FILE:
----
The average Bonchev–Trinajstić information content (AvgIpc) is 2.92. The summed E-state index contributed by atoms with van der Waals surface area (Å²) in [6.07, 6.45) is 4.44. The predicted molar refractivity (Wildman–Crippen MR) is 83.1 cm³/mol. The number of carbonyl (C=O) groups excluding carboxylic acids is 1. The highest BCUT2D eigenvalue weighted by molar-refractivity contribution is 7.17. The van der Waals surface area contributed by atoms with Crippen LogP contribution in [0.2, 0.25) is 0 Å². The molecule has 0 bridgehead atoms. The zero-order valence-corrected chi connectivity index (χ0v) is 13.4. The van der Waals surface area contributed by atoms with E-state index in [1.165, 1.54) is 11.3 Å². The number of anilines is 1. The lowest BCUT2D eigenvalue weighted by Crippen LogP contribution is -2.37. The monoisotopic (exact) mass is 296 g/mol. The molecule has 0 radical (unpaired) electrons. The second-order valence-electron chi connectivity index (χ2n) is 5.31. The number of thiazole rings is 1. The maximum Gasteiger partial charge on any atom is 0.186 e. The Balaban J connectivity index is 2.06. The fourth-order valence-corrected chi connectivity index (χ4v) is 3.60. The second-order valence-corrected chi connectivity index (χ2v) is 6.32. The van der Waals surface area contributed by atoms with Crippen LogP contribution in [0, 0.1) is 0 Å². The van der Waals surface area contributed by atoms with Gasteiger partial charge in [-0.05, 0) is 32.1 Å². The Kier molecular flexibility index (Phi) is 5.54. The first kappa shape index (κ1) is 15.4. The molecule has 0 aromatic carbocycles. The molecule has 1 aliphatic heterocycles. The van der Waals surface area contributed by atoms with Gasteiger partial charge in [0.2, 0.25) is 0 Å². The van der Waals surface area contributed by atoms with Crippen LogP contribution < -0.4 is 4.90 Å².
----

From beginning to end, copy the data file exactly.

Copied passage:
The average Bonchev–Trinajstić information content (AvgIpc) is 2.92. The summed E-state index contributed by atoms with van der Waals surface area (Å²) in [6.07, 6.45) is 4.44. The predicted molar refractivity (Wildman–Crippen MR) is 83.1 cm³/mol. The number of carbonyl (C=O) groups excluding carboxylic acids is 1. The highest BCUT2D eigenvalue weighted by molar-refractivity contribution is 7.17. The van der Waals surface area contributed by atoms with Crippen LogP contribution in [0.2, 0.25) is 0 Å². The molecule has 0 bridgehead atoms. The zero-order valence-corrected chi connectivity index (χ0v) is 13.4. The van der Waals surface area contributed by atoms with E-state index in [1.165, 1.54) is 11.3 Å². The number of anilines is 1. The lowest BCUT2D eigenvalue weighted by Crippen LogP contribution is -2.37. The monoisotopic (exact) mass is 296 g/mol. The molecule has 0 radical (unpaired) electrons. The second-order valence-electron chi connectivity index (χ2n) is 5.31. The number of thiazole rings is 1. The maximum Gasteiger partial charge on any atom is 0.186 e. The Balaban J connectivity index is 2.06. The fourth-order valence-corrected chi connectivity index (χ4v) is 3.60. The second-order valence-corrected chi connectivity index (χ2v) is 6.32. The van der Waals surface area contributed by atoms with Crippen LogP contribution in [0, 0.1) is 0 Å². The van der Waals surface area contributed by atoms with Gasteiger partial charge in [-0.05, 0) is 32.1 Å². The Kier molecular flexibility index (Phi) is 5.54. The first kappa shape index (κ1) is 15.4. The molecule has 0 aromatic carbocycles. The molecule has 1 aliphatic heterocycles. The van der Waals surface area contributed by atoms with Gasteiger partial charge in [0.2, 0.25) is 0 Å². The van der Waals surface area contributed by atoms with Crippen LogP contribution < -0.4 is 4.90 Å².